Didsburydad's Blog

From the not so mean streets of M20, blog about being a dad, Didsbury and dealing with parental confusion

Archive for the month “April, 2013”

Didsbury, spring and full of frolicing

My footsteps took me down to the seedy side of town. This being Didsbury it was the caraway and pumpkin seedy side of town. It’s spring. 5am dawns and much chirruping from the baby boy with the big round head and his pearly-crowned sister with the open mouth smile. 8.30 sunsets herald the thankful end of this house’s Cartoon Network viewing and Didsbury has its spring coat on.

The Mighty-Headed twin baby boy looks across his empire

The Mighty-Headed twin baby boy looks across his empire

One thing I love about walking a pram around is watching the year and shops change. Whilst I am still coming to terms with Bath Bombs surviving the demise of Elm Interiors to limp malodorously over to the magnificent Delia’s there is hope.

Let's be honest - it may not actually say "we stocked bath bombs it's our fault" but...

Let’s be honest – it may not actually say “we stocked bath bombs it’s our fault” but…

Gourmet Burger King has something to smile about. There is still a 1:1 ratio between the staff and diners most days, but in addition to saving on cleaning costs they are no longer the emptiest chain in the village. Come on down Holland Barratt. Healthy Spirit has slayed you (in a crystal healing, hands-off, organic and spiritual way). The staff of H&B (look at me using slang) look forlornly out from their empty shop like the last table at a car boot sale. I have been past a dozen times and the only person I have ever seen inside was Didsbury Wife, when I had arranged to meet there to see once and for all what the ginger wine tastes like; people must be buying their pre-packed healthy high salt snacks elsewhere.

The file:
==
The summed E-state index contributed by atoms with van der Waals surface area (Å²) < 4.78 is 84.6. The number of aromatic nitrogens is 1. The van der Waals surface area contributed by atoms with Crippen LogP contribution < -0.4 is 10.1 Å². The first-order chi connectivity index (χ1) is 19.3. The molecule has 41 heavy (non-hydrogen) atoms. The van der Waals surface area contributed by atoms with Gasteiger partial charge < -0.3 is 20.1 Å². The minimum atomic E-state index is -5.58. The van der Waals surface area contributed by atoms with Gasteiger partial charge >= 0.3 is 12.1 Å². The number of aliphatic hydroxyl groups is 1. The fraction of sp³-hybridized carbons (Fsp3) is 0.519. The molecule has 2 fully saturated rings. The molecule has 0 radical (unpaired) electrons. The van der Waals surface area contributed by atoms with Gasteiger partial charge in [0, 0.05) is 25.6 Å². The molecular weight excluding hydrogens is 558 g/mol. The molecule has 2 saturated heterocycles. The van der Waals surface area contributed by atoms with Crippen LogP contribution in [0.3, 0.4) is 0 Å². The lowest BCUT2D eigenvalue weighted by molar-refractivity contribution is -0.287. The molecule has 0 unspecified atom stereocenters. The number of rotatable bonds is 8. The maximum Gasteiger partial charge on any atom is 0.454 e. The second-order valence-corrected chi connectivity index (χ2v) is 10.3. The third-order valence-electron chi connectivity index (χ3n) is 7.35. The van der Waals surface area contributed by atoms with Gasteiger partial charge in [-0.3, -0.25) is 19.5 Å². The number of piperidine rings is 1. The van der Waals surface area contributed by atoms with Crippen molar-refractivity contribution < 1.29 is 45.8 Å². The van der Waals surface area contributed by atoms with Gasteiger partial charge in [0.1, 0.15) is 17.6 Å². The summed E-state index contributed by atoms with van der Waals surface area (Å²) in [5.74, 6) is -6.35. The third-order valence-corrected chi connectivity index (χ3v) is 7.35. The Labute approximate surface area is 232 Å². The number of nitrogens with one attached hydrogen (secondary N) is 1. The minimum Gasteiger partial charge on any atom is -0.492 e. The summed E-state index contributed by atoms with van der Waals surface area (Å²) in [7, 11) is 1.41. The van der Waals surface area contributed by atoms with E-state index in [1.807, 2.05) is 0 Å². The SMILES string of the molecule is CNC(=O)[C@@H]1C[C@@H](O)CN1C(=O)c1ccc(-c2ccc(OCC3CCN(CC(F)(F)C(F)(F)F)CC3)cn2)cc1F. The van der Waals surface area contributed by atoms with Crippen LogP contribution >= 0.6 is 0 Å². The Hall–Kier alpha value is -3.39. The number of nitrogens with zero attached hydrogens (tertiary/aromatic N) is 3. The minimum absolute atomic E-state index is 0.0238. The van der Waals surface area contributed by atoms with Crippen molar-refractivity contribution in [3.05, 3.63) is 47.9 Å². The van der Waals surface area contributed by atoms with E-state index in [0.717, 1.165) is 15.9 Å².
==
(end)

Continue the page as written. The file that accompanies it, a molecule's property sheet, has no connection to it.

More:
When we walked past this morning H& was deluged with a customer who had mistakenly popped in for a haircut

When we walked past this morning H&B was deluged with a customer who had mistakenly popped in for a haircut

There is news. News as surprising as waking up to find day has once again followed night. A new hairdresser is opening up in the village. The carcass of The Didsbury Village Farm Shop is being transformed into Toni & Guy. A hairdresser. In Didsbury. This is brilliant. We haven’t had a new hairdresser open in M20 for weeks. If they’ll do eyebrows wholesale I’m in.
Around the corner Nest has taken the Pixie/Linen space and put the chic next to the awesome toy choice of Giddy Goat. If you could just get a pram into the Giddy it would be bang on.
Nest is a lovely, classy, drape strewn, comfy front room of a shop. I have no idea what, if anything Nest sells but it looks and is a haven in the village where lack of pram access is a bonus.
It could be exciting. A new bar with a working title of Loungers is bidding for a licence in the centre of the village and with a triple-dip recession coming some time this year the Aldi extension cannot come quickly enough for the sell-by sticker savvy Didsbury locals.
Finally in the village, the People’s Republic of Cibo taking shape. Venice in the Village is a St. Marks Square away from finishing and when it opens I expect Cibo to invade Gourmet Burger King, who will have room for everyone.
With a specially-built canal around the outside, the Venetian influence in Didsbury is stronger than ever...

With a specially-built canal around the outside, the Venetian influence in Didsbury is stronger than ever…

As I have sailed past 39 and a bit, then a bit more. This much I know

Many of my contemporaries are having a combination of mid-life crisis and mentality stasis. This smacks of an admission that you got it wrong In your late teenage/early twenties. Be warned – a middle-aged goattee is only a short step in your Crocs from a male-patterned baldness topped ponytail.

Change in outlook is essential development; physically, emotionally, mentally – every way. If you haven’t changed since the 80s you are actually your family pet.

These contemporaries seem keen to prove they want to party like they did when smoking was an popular indoor pursuit, with people born post-Thatcher. They can, except now they need a week off afterwards and a night on the tiles means an Ibuprofen gel rub.Why this need to hang out with today’s youth, to be independent, be individual? It misses the point, like telling people you are cool or why a joke is funny.